Particularly due to the pandemic, many people have chosen to pursue online therapy. Not only is it a great way to check in with your mental health without having to go see a doctor in person, it is often a cheaper and more accessible way to get help for a wide range of subjects, including but not limited to a family history of alcoholism.
Having alcoholic parents may lead to the development of anxiety, depression, or even alcoholism yourself, and therapy is a useful way to work through any of these.
However, you do not need to have a diagnosed mental illness to benefit from therapy. In fact, many people can benefit simply by talking about any familial histories to try to prevent further stress or anxiety.
How can alcoholism impact kids?
Even when they are not living with alcoholism themself, children of people with alcoholism can be directly impacted in a number of ways.
Research has shown that children who have grown up alongside someone living with alcoholism are much more likely to develop difficulties surrounding drugs and alcohol themselves. They are also more likely to date or marry someone living with alcoholism, as this was their model growing up.
Growing up alongside a parent with alcoholism can lead to:
- Post-traumatic stress disorder (PTSD)
- Exposure to situations of domestic violence
- Shame and guilt
- Inhibited decision-making skills
Alcoholism takes away control from the parent as well as the family. Because it is an example of addiction, alcohol may become a central aspect of someone’s life, causing them to make choices and sacrifices to obtain it or hide the impacts.
This greatly impacts the individual’s family, and primarily their children, who may bear the brunt of these situations.
How can online therapy help?
Online therapy can be an extremely effective way to address and treat any form of mental illness or work through processing of negative emotions. Because growing up alongside a parent with alcoholism can be traumatic or lead to negative feelings or mental illness, online therapy is a great option for relief and a sense of control over one’s emotions.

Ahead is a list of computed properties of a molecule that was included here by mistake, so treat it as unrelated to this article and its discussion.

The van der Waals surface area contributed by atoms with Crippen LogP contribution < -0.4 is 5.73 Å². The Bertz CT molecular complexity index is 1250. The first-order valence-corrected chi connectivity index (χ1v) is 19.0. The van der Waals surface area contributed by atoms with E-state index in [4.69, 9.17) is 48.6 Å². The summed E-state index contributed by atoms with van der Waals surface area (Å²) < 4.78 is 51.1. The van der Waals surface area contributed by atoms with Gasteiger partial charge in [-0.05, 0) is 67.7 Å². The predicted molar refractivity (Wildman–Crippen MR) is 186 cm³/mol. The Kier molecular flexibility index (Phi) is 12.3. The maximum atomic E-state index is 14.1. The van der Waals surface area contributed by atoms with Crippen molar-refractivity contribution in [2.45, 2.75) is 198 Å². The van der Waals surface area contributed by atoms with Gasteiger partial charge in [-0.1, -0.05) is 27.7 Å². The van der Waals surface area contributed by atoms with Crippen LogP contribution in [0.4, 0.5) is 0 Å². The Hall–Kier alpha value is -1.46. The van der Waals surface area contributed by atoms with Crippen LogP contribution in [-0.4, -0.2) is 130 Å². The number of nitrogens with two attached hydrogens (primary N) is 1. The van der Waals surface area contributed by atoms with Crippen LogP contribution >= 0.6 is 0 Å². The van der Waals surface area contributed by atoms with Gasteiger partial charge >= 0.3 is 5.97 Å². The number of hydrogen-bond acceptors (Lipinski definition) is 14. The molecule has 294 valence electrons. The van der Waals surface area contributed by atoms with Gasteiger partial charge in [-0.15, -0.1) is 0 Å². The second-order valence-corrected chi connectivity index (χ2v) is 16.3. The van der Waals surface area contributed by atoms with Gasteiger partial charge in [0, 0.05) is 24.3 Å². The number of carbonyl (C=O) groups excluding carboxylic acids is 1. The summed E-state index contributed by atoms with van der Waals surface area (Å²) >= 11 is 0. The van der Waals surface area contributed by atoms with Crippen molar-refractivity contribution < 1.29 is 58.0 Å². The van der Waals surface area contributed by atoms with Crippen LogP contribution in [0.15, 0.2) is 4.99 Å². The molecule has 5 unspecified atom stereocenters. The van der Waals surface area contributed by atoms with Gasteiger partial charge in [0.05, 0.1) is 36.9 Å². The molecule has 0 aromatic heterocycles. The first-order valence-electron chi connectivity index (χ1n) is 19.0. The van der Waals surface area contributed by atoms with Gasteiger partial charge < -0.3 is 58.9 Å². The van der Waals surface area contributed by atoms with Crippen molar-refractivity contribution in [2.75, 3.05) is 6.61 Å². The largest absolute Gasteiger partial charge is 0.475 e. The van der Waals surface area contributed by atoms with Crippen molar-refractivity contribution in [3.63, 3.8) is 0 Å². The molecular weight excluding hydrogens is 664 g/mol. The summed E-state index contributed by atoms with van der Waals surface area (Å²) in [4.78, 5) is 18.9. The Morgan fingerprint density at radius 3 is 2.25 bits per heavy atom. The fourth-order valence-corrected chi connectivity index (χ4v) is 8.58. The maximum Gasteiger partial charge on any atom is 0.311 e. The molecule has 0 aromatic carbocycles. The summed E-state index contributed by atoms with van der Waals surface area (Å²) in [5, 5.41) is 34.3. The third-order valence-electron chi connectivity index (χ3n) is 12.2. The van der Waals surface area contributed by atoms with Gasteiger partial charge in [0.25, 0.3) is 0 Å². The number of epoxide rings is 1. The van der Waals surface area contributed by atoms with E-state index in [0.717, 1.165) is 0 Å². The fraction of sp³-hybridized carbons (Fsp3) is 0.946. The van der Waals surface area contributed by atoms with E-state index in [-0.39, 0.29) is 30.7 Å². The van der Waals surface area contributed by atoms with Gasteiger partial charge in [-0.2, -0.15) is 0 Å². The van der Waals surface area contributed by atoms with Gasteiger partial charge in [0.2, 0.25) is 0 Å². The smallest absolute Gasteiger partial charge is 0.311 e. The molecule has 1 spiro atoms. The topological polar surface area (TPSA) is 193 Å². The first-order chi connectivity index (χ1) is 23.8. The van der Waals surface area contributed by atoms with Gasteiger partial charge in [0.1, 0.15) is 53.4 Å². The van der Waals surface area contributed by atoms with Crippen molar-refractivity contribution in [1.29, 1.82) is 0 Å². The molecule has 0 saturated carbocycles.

Therapy will differ for each individual, but will often consist of a series of questions from your therapist and some suggestions of techniques or practices to incorporate into your life.
For example, many people will experience feelings of guilt for a parent’s alcoholism. If your therapist senses that you may think you are responsible, they might lead you through a series of questions, statements, or exercises that will help you to understand that you are not at fault.
Therapy helps you think about your emotional responses in new ways by challenging negative thoughts that you once perceived as truthful. When you have grown up with an alcoholic parent, you may have developed some negative thought patterns or emotional responses to certain stimuli.
Depending on your specific needs, your therapist can help you to feel more in control of these emotions and alleviate negative patterns.
Even if you are not the person who has experienced addiction or a mental illness, you can be greatly impacted by a parent living with alcoholism or another disorder.
Going to therapy online or in person can be an effective, accessible way to examine and treat the ways you may think or experience emotions after growing up with a parent with alcoholism. Therapy can help you rethink the negative patterns of thoughts and emotions that may affect you as well as empower you to move forward from a past impacted by alcoholism in any way.